2. Monoclonal Antibodies:
    • Monoclonal antibody therapies: These are laboratory-made antibodies that mimic the immune system’s ability to fight off harmful pathogens. They have been used to treat COVID-19 patients, especially those at high risk of severe disease. Notable examples include Regeneron’s casirivimab and imdevimab, as well as Eli Lilly’s bamlanivimab and etesevimab.
  3. Steroids:
    • Dexamethasone: Steroids like dexamethasone have been shown to reduce inflammation and improve outcomes in severe COVID-19 cases. They are particularly effective in reducing mortality among critically ill patients who require oxygen or mechanical ventilation.
  4. Convalescent Plasma:
    • Convalescent plasma therapy: This involves using plasma from individuals who have recovered from COVID-19, as it contains antibodies against the virus. It has been used as a treatment for some COVID-19 patients, although its efficacy is still a subject of ongoing research.
  5. Oxygen Therapy:
    • Supplemental oxygen: In cases where COVID-19 leads to respiratory distress, providing supplemental oxygen is a crucial treatment. This can range from simple nasal oxygen to mechanical ventilation in severe cases.
  6. Anticoagulants:
    • Blood thinners (anticoagulants): COVID-19 has been associated with an increased risk of blood clots. Anticoagulant medications are often used to prevent or treat clotting complications in hospitalized patients.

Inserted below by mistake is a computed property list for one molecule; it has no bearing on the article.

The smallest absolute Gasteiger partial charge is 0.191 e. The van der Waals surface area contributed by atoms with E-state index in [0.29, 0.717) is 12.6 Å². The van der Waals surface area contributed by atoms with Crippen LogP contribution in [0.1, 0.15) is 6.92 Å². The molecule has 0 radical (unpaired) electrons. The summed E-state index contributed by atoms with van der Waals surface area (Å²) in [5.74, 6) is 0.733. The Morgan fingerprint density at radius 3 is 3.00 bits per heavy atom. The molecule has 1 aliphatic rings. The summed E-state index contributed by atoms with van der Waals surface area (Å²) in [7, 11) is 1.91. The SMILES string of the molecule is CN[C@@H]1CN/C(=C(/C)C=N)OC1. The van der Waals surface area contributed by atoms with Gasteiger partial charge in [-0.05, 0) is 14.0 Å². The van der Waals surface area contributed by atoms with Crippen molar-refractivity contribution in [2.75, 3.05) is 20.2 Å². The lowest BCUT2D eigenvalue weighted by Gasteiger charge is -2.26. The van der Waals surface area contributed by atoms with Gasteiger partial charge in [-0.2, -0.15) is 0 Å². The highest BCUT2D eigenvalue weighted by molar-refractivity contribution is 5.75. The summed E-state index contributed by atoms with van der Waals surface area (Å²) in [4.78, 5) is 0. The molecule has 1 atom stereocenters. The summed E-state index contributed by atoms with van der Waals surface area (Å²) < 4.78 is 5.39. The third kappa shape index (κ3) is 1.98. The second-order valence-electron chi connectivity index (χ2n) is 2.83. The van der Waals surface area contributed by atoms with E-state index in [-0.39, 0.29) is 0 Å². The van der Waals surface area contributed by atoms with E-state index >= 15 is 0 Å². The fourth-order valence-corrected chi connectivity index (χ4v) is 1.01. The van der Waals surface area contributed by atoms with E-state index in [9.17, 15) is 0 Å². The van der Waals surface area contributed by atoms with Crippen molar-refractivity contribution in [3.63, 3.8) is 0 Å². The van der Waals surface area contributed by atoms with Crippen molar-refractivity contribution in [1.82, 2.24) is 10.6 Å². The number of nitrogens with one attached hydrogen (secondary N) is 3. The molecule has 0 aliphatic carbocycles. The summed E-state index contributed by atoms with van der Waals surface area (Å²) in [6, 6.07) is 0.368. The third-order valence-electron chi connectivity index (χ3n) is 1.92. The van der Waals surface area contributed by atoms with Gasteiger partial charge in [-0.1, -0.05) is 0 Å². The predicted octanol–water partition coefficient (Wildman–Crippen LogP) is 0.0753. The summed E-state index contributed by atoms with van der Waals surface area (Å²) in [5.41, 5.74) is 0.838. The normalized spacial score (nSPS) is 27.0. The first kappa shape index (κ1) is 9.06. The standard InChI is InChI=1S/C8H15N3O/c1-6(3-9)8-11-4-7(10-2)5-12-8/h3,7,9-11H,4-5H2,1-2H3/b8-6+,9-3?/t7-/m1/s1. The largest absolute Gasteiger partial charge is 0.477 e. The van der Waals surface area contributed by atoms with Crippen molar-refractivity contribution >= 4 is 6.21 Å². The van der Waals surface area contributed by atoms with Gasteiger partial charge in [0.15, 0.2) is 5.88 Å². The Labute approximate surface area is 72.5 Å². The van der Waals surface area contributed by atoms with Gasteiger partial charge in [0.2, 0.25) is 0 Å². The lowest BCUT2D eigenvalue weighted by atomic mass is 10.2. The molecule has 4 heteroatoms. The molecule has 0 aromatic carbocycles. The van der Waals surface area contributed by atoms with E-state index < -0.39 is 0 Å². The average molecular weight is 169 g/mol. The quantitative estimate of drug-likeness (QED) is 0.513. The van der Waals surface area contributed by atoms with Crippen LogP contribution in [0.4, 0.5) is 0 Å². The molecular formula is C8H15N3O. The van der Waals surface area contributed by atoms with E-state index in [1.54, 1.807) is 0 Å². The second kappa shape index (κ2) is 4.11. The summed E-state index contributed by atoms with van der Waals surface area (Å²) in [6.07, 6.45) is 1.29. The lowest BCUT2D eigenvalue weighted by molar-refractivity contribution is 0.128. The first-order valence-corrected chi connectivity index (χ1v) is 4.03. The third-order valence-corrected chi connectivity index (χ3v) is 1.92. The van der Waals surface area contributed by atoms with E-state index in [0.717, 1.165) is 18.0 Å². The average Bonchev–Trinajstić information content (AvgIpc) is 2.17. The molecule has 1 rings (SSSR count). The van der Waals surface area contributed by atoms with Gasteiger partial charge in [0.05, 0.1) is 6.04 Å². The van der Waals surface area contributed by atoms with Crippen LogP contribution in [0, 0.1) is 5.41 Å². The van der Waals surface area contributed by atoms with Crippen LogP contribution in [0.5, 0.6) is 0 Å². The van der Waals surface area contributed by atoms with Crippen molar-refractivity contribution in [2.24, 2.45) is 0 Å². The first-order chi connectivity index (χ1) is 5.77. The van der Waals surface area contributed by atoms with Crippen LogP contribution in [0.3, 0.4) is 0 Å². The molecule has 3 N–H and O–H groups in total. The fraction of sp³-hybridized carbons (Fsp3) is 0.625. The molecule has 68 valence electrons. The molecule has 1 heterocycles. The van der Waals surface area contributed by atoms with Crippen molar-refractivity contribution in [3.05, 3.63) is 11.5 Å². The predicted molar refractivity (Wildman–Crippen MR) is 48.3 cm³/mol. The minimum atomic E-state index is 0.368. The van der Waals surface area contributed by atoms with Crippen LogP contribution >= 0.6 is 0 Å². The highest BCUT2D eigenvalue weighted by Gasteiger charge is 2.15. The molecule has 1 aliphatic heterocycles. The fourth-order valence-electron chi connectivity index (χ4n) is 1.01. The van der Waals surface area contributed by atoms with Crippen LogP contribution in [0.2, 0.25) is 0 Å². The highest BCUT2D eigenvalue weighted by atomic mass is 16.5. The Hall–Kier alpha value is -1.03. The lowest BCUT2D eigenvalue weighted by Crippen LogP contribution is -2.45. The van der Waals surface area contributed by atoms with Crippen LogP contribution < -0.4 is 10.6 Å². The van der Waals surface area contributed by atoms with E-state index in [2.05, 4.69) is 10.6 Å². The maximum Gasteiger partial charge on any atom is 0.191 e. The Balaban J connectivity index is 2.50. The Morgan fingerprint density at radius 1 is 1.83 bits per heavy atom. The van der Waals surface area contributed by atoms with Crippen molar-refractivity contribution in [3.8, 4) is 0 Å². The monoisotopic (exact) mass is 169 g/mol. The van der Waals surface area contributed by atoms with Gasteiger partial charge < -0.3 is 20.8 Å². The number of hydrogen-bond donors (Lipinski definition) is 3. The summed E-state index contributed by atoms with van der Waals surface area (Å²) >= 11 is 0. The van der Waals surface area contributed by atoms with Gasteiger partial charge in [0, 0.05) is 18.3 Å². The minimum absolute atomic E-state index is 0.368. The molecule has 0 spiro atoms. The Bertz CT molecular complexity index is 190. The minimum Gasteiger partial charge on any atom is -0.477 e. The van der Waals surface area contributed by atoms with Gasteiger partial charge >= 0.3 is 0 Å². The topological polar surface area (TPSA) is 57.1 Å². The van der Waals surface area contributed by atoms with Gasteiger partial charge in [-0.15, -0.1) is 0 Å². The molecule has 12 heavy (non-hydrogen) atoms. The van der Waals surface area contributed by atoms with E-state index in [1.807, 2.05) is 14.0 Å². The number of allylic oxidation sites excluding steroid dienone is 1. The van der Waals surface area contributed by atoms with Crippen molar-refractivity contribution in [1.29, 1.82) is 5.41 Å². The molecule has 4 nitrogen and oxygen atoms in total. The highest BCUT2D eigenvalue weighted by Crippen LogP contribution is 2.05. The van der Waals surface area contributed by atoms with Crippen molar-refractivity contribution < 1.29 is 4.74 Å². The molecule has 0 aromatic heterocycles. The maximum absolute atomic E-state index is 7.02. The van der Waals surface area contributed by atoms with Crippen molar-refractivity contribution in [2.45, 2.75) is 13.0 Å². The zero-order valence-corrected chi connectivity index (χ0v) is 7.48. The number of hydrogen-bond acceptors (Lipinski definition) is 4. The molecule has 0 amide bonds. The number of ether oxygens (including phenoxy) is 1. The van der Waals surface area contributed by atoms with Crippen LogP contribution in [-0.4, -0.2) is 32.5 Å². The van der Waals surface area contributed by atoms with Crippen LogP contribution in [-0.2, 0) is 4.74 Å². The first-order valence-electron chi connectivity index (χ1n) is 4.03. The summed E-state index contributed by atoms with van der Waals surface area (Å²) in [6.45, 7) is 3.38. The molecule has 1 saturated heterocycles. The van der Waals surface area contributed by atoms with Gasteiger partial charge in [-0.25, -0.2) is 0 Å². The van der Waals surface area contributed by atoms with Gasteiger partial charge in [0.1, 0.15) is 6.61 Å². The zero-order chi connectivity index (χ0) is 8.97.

7. Anti-Inflammatory Medications:
    • Tocilizumab: This medication, originally developed for rheumatoid arthritis, has been repurposed for COVID-19 treatment. It targets the overactive immune response seen in severe cases.
  8. Supportive Care:
    • Supportive care: This includes measures such as maintaining hydration, controlling fever, and managing symptoms like cough and pain. These approaches are essential for the comfort and well-being of COVID-19 patients.
  9. Ventilatory Support:
    • Mechanical ventilation: In cases of severe respiratory distress, mechanical ventilation may be necessary to assist with breathing. Non-invasive ventilation methods like CPAP and BiPAP are also used.
  10. Vaccination:
    • While not a treatment for active COVID-19 cases, vaccines are a crucial tool in preventing infection and reducing the severity of the disease. Various COVID-19 vaccines, such as those developed by Pfizer, Moderna, AstraZeneca, and others, have been authorized for emergency use and mass vaccination campaigns worldwide.

It’s important to emphasize that the choice of treatment depends on the severity of the disease, the patient’s individual risk factors, and the availability of specific therapies in a given region. Additionally, research on COVID-19 treatments is ongoing, and new therapies may emerge as our understanding of the virus evolves. Medical professionals and health authorities continue to monitor and adapt treatment guidelines based on the latest scientific evidence.